What is the DAX? ✔ Definition and explanation for traders ✔ Stock market explained ✔ Trading options

Dax simply explained – Definition of the German Share Index

The DAX is a performance share index of the stock exchange and the most important German share index. It combines the 30 most liquid and largest companies of the German stock market. The DAX is a product of Deutsche Börse AG, based in Frankfurt. Only companies that meet certain criteria are listed. The stock index has been calculated since 1988, although back calculations mean that the prices go back much further. The Dax is compiled annually in September. The German benchmark index reached its highest level to date in August 2021 at 16,030 points.

DAX Definition

The DAX, which derives from Deutscher Aktienindex, measures the performance of the thirty largest German companies traded on the Frankfurt Stock Exchange. Size is measured by market capitalization from free float. The index belongs to the DAX family, which lists 900 stock indices. In particular the MDAX, the SDAX and the TecDAX are among the important indices alongside the DAX.

Compared to other stock indices, the DAX is a performance index, which is sometimes viewed critically. Although it is also published as a classic price index, the DAX is colloquially understood as a performance index. A performance index reinvests dividends arithmetically instead of not taking them into account. Since in reality dividends are also distributed and not included, the DAX is considered unrealistic and artificially distorted. Other indices, on the other hand, are understood to be price indices. Of course, the DAX is still tradable due to this fact. However, it does not compare well with other stock exchanges, which can lead to problems with a leading index. The comparability of economic areas is not possible.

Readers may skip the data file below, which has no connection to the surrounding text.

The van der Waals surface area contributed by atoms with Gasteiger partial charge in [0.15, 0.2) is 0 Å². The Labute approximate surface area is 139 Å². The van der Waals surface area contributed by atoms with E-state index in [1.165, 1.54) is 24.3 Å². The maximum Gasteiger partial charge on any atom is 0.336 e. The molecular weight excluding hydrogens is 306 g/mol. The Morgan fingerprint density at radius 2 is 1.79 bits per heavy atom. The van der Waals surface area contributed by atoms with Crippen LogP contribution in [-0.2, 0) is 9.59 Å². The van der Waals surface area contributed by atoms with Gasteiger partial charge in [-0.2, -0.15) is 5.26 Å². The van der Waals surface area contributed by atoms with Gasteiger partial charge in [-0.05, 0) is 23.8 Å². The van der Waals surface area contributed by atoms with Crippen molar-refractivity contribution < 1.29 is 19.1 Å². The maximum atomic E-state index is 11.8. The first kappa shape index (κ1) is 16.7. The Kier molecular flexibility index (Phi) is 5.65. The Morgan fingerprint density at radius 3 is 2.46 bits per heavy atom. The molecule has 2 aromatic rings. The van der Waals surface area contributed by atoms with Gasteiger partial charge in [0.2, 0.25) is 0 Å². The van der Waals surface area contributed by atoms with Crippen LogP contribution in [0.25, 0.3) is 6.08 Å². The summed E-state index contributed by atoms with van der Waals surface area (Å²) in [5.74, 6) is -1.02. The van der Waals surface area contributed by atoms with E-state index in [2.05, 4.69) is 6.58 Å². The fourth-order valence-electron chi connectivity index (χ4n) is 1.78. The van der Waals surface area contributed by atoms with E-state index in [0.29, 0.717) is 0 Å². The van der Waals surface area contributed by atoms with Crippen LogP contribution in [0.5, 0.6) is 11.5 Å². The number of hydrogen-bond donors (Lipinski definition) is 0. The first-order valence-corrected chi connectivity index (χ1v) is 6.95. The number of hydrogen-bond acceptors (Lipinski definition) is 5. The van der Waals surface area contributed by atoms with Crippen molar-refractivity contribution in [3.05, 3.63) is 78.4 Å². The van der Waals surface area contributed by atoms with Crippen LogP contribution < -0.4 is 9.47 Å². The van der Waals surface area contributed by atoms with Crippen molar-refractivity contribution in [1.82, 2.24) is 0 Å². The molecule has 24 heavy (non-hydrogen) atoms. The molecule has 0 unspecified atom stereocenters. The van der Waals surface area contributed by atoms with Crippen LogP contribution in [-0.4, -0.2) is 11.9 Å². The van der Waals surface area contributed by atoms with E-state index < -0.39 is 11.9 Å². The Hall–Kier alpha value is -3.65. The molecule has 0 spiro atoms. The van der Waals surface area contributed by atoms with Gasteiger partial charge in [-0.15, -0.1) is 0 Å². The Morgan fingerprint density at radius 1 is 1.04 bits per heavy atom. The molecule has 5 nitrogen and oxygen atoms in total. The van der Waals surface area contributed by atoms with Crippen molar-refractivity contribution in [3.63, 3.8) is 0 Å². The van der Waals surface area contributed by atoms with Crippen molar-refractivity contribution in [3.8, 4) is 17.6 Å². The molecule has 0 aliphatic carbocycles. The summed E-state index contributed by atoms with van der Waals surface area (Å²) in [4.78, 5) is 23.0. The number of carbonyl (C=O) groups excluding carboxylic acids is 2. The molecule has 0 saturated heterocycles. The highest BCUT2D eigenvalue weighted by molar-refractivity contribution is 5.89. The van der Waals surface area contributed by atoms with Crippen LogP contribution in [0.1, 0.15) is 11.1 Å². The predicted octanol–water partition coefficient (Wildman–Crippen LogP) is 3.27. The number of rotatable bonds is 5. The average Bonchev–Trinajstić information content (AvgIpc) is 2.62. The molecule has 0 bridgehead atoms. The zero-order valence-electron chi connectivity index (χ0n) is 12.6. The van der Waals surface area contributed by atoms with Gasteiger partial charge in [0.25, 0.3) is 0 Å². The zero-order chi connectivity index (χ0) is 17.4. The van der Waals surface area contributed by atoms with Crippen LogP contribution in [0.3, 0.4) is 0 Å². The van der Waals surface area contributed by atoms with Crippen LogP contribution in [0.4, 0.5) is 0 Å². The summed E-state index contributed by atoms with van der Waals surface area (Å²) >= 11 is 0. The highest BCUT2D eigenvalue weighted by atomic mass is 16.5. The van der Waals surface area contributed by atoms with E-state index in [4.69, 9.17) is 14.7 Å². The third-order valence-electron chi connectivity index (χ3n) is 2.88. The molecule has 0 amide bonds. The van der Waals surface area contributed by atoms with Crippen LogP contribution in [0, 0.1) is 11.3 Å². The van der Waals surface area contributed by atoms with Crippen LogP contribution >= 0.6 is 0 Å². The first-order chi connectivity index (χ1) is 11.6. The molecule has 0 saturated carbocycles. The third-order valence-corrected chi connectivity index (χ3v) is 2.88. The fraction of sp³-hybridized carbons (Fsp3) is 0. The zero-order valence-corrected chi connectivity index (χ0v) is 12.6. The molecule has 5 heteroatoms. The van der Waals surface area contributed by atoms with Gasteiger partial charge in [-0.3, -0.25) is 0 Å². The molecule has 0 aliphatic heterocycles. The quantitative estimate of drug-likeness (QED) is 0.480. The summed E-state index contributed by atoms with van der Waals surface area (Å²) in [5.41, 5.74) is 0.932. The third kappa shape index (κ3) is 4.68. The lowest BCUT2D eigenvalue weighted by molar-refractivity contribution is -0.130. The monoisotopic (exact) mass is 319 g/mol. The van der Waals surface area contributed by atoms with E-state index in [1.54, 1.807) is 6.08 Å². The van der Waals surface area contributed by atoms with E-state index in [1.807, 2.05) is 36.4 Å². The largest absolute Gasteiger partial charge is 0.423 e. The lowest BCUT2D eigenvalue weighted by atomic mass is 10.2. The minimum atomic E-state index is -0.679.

The value of the DAX is recalculated every second and is based on the prices of the XETRA trading systemEvery trading day, the calculation starts at 09:06 CET and ends after the closing auction at around 17:40. Other sub-indices of the DAX family give prices between 08:00 and 22:15. To determine the price, the individual companies are first weighted according to their market capitalization, with only the Shares in free float are counted. Large companies thus have a greater influence on the DAX than smaller stock corporations. The price of the company’s shares multiplied by the weighting and the addition of the dividend give the DAX score. Genau describes this a longer formula of the economist Ernst Louis Étienne Laspeyres. The entire calculation is, of course, done by machine and in fractions of a second. In August 2021, the market capitalization of the DAX was 1.5 trillion euros.

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History of the DAX